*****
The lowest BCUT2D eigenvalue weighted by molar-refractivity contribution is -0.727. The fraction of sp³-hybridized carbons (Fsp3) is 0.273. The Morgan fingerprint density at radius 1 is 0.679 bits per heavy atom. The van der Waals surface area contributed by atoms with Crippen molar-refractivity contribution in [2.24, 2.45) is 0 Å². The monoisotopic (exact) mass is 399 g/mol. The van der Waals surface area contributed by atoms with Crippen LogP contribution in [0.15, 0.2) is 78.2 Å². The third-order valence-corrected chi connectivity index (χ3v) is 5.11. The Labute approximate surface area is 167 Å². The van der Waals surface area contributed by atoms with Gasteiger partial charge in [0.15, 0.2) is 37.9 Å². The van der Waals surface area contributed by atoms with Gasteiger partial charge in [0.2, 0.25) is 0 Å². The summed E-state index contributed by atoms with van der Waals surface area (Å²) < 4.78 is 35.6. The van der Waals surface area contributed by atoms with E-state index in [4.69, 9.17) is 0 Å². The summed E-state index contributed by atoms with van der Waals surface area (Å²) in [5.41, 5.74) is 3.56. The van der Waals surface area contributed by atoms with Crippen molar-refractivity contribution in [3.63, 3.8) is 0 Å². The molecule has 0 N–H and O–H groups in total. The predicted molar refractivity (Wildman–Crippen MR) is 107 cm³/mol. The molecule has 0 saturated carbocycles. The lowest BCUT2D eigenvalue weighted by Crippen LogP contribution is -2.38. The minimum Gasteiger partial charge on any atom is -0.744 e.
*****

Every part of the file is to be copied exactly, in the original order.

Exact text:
The lowest BCUT2D eigenvalue weighted by molar-refractivity contribution is -0.727. The fraction of sp³-hybridized carbons (Fsp3) is 0.273. The Morgan fingerprint density at radius 1 is 0.679 bits per heavy atom. The van der Waals surface area contributed by atoms with Crippen molar-refractivity contribution in [2.24, 2.45) is 0 Å². The monoisotopic (exact) mass is 399 g/mol. The van der Waals surface area contributed by atoms with Crippen LogP contribution in [0.15, 0.2) is 78.2 Å². The third-order valence-corrected chi connectivity index (χ3v) is 5.11. The Labute approximate surface area is 167 Å². The van der Waals surface area contributed by atoms with Gasteiger partial charge in [0.15, 0.2) is 37.9 Å². The van der Waals surface area contributed by atoms with Gasteiger partial charge in [0.2, 0.25) is 0 Å². The summed E-state index contributed by atoms with van der Waals surface area (Å²) < 4.78 is 35.6. The van der Waals surface area contributed by atoms with E-state index in [4.69, 9.17) is 0 Å². The summed E-state index contributed by atoms with van der Waals surface area (Å²) in [5.41, 5.74) is 3.56. The van der Waals surface area contributed by atoms with Crippen molar-refractivity contribution in [3.63, 3.8) is 0 Å². The molecule has 0 N–H and O–H groups in total. The predicted molar refractivity (Wildman–Crippen MR) is 107 cm³/mol. The molecule has 0 saturated carbocycles. The lowest BCUT2D eigenvalue weighted by Crippen LogP contribution is -2.38. The minimum Gasteiger partial charge on any atom is -0.744 e.